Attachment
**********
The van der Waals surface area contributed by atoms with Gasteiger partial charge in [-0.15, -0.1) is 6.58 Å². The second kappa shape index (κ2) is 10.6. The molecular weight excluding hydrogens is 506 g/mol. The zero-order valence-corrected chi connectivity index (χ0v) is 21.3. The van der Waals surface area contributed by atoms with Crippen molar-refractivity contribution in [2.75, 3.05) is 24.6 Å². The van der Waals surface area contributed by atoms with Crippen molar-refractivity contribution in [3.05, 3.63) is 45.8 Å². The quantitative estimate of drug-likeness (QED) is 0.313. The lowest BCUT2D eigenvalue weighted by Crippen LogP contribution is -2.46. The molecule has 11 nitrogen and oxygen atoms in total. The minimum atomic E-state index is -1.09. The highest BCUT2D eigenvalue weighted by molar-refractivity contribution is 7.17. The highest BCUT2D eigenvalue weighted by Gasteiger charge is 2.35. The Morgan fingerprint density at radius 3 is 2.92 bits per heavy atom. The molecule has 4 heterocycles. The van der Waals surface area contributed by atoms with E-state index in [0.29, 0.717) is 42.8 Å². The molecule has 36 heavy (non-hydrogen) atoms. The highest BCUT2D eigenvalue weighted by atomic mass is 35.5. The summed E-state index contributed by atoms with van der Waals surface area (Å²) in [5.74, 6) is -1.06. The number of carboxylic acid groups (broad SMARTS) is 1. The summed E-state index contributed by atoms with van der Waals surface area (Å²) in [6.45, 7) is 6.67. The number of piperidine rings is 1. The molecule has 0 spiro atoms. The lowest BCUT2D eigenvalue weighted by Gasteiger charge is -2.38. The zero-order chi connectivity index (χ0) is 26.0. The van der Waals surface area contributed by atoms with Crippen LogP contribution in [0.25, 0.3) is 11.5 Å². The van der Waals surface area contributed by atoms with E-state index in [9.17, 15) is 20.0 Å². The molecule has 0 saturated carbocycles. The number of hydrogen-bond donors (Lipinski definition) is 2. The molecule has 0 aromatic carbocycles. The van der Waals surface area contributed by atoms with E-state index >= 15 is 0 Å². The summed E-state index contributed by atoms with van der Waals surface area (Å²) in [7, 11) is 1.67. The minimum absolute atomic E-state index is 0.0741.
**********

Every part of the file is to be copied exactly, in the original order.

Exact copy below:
The van der Waals surface area contributed by atoms with Gasteiger partial charge in [-0.15, -0.1) is 6.58 Å². The second kappa shape index (κ2) is 10.6. The molecular weight excluding hydrogens is 506 g/mol. The zero-order valence-corrected chi connectivity index (χ0v) is 21.3. The van der Waals surface area contributed by atoms with Crippen molar-refractivity contribution in [2.75, 3.05) is 24.6 Å². The van der Waals surface area contributed by atoms with Crippen molar-refractivity contribution in [3.05, 3.63) is 45.8 Å². The quantitative estimate of drug-likeness (QED) is 0.313. The lowest BCUT2D eigenvalue weighted by Crippen LogP contribution is -2.46. The molecule has 11 nitrogen and oxygen atoms in total. The minimum atomic E-state index is -1.09. The highest BCUT2D eigenvalue weighted by molar-refractivity contribution is 7.17. The highest BCUT2D eigenvalue weighted by Gasteiger charge is 2.35. The Morgan fingerprint density at radius 3 is 2.92 bits per heavy atom. The molecule has 4 heterocycles. The van der Waals surface area contributed by atoms with E-state index in [0.29, 0.717) is 42.8 Å². The molecule has 36 heavy (non-hydrogen) atoms. The highest BCUT2D eigenvalue weighted by atomic mass is 35.5. The summed E-state index contributed by atoms with van der Waals surface area (Å²) in [5.74, 6) is -1.06. The number of carboxylic acid groups (broad SMARTS) is 1. The summed E-state index contributed by atoms with van der Waals surface area (Å²) in [6.45, 7) is 6.67. The number of piperidine rings is 1. The molecule has 0 spiro atoms. The lowest BCUT2D eigenvalue weighted by Gasteiger charge is -2.38. The zero-order chi connectivity index (χ0) is 26.0. The van der Waals surface area contributed by atoms with Crippen LogP contribution in [0.25, 0.3) is 11.5 Å². The van der Waals surface area contributed by atoms with E-state index in [9.17, 15) is 20.0 Å². The molecule has 0 saturated carbocycles. The number of hydrogen-bond donors (Lipinski definition) is 2. The molecule has 0 aromatic carbocycles. The van der Waals surface area contributed by atoms with E-state index >= 15 is 0 Å². The summed E-state index contributed by atoms with van der Waals surface area (Å²) in [7, 11) is 1.67. The minimum absolute atomic E-state index is 0.0741.